Do Male Jurors Discriminate Against Fat Women?

BarristerResearchers at Yale University recently conducted a study with 471 mock jurors. Each of them was given a hypothetical criminal case of cheque fraud, together with photographs of four fake defendants.

The four accused consisted of a portly man, a slender man, a svelte woman and an overweight woman. The jurors then assessed each accused’s guilt on a scale of five, based on their appearance.

The study results showed that male jurors consistently found the fat woman to be guilty, and the bias against overweight women was even greater if the male juror was a thin man. Curiously, this weight bias did not apply to male jurors assessing the guilt of overweight men and female jurors displayed no discrimination against fat people.

Natasha Schevey, who led the research, concluded that weight-based stigmatization is now on par with rates of racial discrimination. In other words, overweight people are vulnerable to bias and discrimination similar to racial prejudice, based on stereotyping that depicts overweight people as “greedy, lazy, unmotivated, and lacking in self-discipline and will power”.

The results of this study are no surprise to researchers who specialize in obesity. Similar studies at Yale have shown that the medical community holds disdain for fat people under their care, even in cases where the physicians themselves specialize in obesity.

Other studies have shown that young people choosing partners would prefer a disabled partner rather than an obese one, and employment research indicates that overweight people are 37 times more likely to suffer employment discrimination.

What is shocking is that gender, disability, sexual orientation, and racial bias is protected by law, but weight discrimination has no legal protection. The victims of weight bias suffer in silence. Is it even possible to change public opinion?

In 2004 there were 7 million overweight people in Canada and 4.5 million obese people.

Lawdiva aka Georgialee Lang

6 thoughts on “Do Male Jurors Discriminate Against Fat Women?

  1. Weight discrimination is rampant in our society, and condoned and practiced by many who would never dream of discriminating on any other basis. Negative attitudes permeate our everyday language and many people consider it acceptable to make them the butt of jokes and disparaging photos on the internet. Some people are so entrenched in their misinformation and biases that they consider their actions appropriate. Most people though simply do not consider how their jokes and biases affect others. There are many many people, including elementary school girls who would rather be dead than overweight.

  2. What the study fails so say is whether female criminals weigh more than the males. If so, then the supposedly biased jurors would be doing a better job than the impartial jurors. We know that obesity is linked to impulsiveness which in turn is linked to crime so it’s not that far-fetched if there is a specific gender difference in weight for criminals, perhaps due to drug habits or something.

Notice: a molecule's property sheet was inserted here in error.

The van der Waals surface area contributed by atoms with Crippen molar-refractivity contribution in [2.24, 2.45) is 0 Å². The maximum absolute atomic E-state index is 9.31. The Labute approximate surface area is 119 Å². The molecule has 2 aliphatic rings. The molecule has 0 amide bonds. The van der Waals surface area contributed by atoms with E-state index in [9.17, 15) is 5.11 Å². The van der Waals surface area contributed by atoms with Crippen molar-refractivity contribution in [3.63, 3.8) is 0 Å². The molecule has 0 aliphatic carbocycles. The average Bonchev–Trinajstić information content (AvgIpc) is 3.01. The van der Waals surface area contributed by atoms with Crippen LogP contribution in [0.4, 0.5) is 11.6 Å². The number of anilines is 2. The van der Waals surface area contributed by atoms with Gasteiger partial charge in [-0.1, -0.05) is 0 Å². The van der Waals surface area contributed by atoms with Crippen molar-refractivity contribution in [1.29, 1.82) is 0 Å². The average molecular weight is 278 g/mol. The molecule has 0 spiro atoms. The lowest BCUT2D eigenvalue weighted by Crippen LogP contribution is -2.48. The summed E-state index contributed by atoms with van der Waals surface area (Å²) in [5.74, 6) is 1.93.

3. I’m so glad to see you address this issue. (I love your blog btw!) I wrote a paper on this in my last year of law school. It was called “Fattie Fattie Four by Four Can’t Fit Through the Courtroom Door: Canadian Law’s Inattention to Weight Bias”. The case law on this issue is scant, and the victories that are there are pyric. For example, in the McKay Panos case (airline’s obligation to accommodate with extra seat), the court treated the issue as one of disability. The claimant succeeded because she provided medical evidence of a causal link between a specific medical condition and her excess weight. (Meanwhile, the medical community has yet to come to a consensus as to the causes of extra weight, so even if the claimant can afford to lead the evidence, he or she might not be able to get it. )

    There is a labour law case concerning overweight employees who challenged their employer’s requirement that they tuck in their shirts. The court reversed the tribunal’s decision and held that the requirement was unreasonable. Relying on customer surveys that revealed a general perception that tucked-in shirts did not look more professional (at least on overweight people), the court found that the tucking rule was not necessary to the employer’s business. The employees win the day, not because their employer’s policy was making them feel uncomfortable, but because thin people don’t want to look at overweight people in tucked in shirts anymore than overweight people want to tuck their shirts in. Strikingly absent from the caselaw are the discussions about charter values like dignity and equality that anchor other human rights cases.

  4. Avocatessa Thank you for your interesting comments and good luck with your legal career. If you are interested in doing a guest post on this topic, (500 words or so), don’t hesitate to send it to me. Best regards, Georgialee

Leave a Reply

Fill in your details below or click an icon to log in: Logo

You are commenting using your account. Log Out /  Change )

Google photo

You are commenting using your Google account. Log Out /  Change )

Twitter picture

You are commenting using your Twitter account. Log Out /  Change )

Facebook photo

You are commenting using your Facebook account. Log Out /  Change )

Connecting to %s